Consumer Confidence Falls In UK
First time in six months.
The Nationwide Consumer Confidence Index fell in June for the first time since December 2006.
The fall reversed half of the dramatic rise in confidence recorded in May.
The Present Situation Index (how consumers feel about the current economic and employment
situation) and Expectations Index (how consumers feel about the economic and employment
situation in six months time) also fell in June. The Spending Index (consumer's propensity to
spend) was the only index to increase, rising two points in the month, but remains broadly flat in
comparison to the previous six months.
The Present Situation Index fell from 101 in May to 98 in June following three months of
consecutive rises but remains nine points higher than this time last year. The Expectations Index
fell for the first time in six months to 93, and is now well below the level at this time last year.
The UK Nationwide Consumer Confidence Index uses a similar methodology to that of the US
Conference Board, the most highly regarded Consumer Confidence Index in the US, widely
acknowledged as a key US economic indicator. The monthly survey is compiled in partnership
Fionnuala Earley, Nationwide's Chief Economist, said: "The fall in confidence in June reflects
some weakening sentiment about the economy and jobs, both now and in the future. Higher
interest rates are likely to be a major factor behind this as consumers recognise their impact on
the wider economy as well as on their own pockets. Spending confidence ticked up very slightly
in June but overall it is significantly lower than this time last year. It now seems likely that rates
will rise in July with a significant risk of a further increase in the autumn, we expect to see
consumers tightening their belts in the months to come."
Looking forward, consumers are slightly subdued Consumers' outlook for the next six months is
fairly subdued and much lower than at this time last year. This is driven mainly by a less
optimistic feeling about the future economic situation. More people now feel negative about the
future economic situation whilst the number of people who are positive about the future economic
situation fell marginally in June from 15% to 13%.
June saw a complete reversal in which indices rose and which fell. In May, the Spending Index
was the only Index to fall whilst in June, it was the only Index to rise. Spending confidence has
been volatile but it can be affected by the season so despite confidence during the month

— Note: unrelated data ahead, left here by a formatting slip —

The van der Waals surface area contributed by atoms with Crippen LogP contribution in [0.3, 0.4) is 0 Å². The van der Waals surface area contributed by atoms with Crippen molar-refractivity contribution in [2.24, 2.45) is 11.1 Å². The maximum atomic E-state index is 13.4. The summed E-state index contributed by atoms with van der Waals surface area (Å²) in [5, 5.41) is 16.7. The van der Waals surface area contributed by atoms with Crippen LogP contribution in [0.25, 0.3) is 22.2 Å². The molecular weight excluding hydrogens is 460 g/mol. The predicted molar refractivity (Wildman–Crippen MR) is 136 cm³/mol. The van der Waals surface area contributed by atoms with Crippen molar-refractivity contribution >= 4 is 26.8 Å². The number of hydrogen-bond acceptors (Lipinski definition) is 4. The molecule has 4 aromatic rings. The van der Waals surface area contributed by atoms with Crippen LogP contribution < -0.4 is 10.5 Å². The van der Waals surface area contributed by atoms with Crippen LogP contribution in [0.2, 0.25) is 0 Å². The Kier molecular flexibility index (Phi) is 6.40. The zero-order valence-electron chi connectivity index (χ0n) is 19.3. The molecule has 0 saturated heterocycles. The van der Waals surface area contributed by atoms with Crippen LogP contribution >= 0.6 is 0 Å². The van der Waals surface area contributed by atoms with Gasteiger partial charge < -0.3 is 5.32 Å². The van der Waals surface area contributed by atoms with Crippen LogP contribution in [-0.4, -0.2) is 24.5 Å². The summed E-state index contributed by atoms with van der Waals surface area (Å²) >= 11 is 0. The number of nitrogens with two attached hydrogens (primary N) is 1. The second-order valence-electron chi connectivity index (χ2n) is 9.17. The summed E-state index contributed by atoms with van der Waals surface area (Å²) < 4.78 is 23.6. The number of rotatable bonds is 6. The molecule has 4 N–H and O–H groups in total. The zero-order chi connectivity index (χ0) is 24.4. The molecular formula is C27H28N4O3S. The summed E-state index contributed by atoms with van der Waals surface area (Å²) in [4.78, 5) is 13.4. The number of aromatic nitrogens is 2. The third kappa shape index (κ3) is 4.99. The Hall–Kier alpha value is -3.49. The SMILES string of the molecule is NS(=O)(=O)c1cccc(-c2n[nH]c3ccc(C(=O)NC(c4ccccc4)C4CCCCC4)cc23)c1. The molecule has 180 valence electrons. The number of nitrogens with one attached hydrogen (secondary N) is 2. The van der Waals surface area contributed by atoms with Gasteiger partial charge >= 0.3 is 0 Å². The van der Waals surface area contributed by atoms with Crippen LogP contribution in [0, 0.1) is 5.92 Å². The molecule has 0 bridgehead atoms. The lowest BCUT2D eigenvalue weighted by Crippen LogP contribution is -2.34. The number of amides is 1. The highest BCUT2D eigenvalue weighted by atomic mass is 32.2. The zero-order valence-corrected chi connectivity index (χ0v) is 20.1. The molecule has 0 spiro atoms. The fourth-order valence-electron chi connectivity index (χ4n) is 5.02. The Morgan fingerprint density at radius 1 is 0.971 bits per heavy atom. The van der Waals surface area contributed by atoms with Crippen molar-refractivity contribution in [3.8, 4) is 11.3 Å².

recovering slowly, the overall trend is down reinforcing the suggestion that the latest series of
interest rate hikes is now taking its toll.
As expected, recent interest rate rises have appeared to impact on consumer's expectations of
future house prices. People's expectations of house price growth have become more realistic,
falling to 2.9% after reaching a high of 4.5% in May. Moving forward, we anticipate some
slackening in the housing market as rising interest rates affect affordability.
The Nationwide Consumer Confidence Index fell four points in June (research took place from 21
May to 17 June).
In addition to the main Nationwide Consumer Confidence Index, the Society tracks three other
indices: Present Situation Index, Expectations Index and Spending Index. Present Situation
Index: fell three points in June following three consecutive months of rises. The number of people
who are positive about the current economic situation has remained stable at 48%, whilst the
number of people who think there are many jobs currently available has fallen from 60% to 57%.
The number of people who think the current economic situation is ÏnormalÓ has fallen to 32% - its
lowest level since May 2006. Expectations Index: fell four points from 97 to 93. This is the first
time this index has fallen since December 2006. The number of people who are positive about
the future economic situation fell marginally in June from 15% to 13% whilst the number of people
who are positive about the future employment situation has remained stable at 46% in June. The
number of people who feel that there will be neither many nor few jobs available in six months'
time has fallen to 18% - down from 25% in May.
Spending Index: rose two points - the only index to rise in June. Despite the overall increase in
this index, the number of people who think that now is a good time to make household purchases,
such as white or brown goods, fell from 51% to 45% in June. In contrast, the number of people
who believe that now is neither a good nor bad time to buy household goods has risen from 41%
to 45% - its highest ever level*.
The Nationwide Consumer Confidence Index (CCI): The Nationwide CCI is based on a similar
approach to that used by the U.S. Conference Board which produces the highly regarded U.S.
Consumer Confidence Index which has run since 1967 and is widely acknowledged as being a
key economic indicator. The Nationwide Consumer Confidence Index is compiled in partnership
with TNS, the market research group that conducts the research for the US index. *The
Nationwide Consumer Confidence Index was first published in May 2004. # For June, the TNS
research for Nationwide took place from 21st May 2007 to the 17th June 2007 with 1004 people.
The House Price Expectations data is based on a balance of people who believe that house
prices will be higher in six months time against those who think they will be lower in six months
Nationwide's Consumer Confidence Index is based on a monthly survey representative of the UK
population. For June, the TNS research for Nationwide took place from 21st May 2007 to the 17th
June 2007 with 1004 people. NFO, now part of TNS, has worked with The US Conference Board
since the inception of its consumer confidence index in 1967.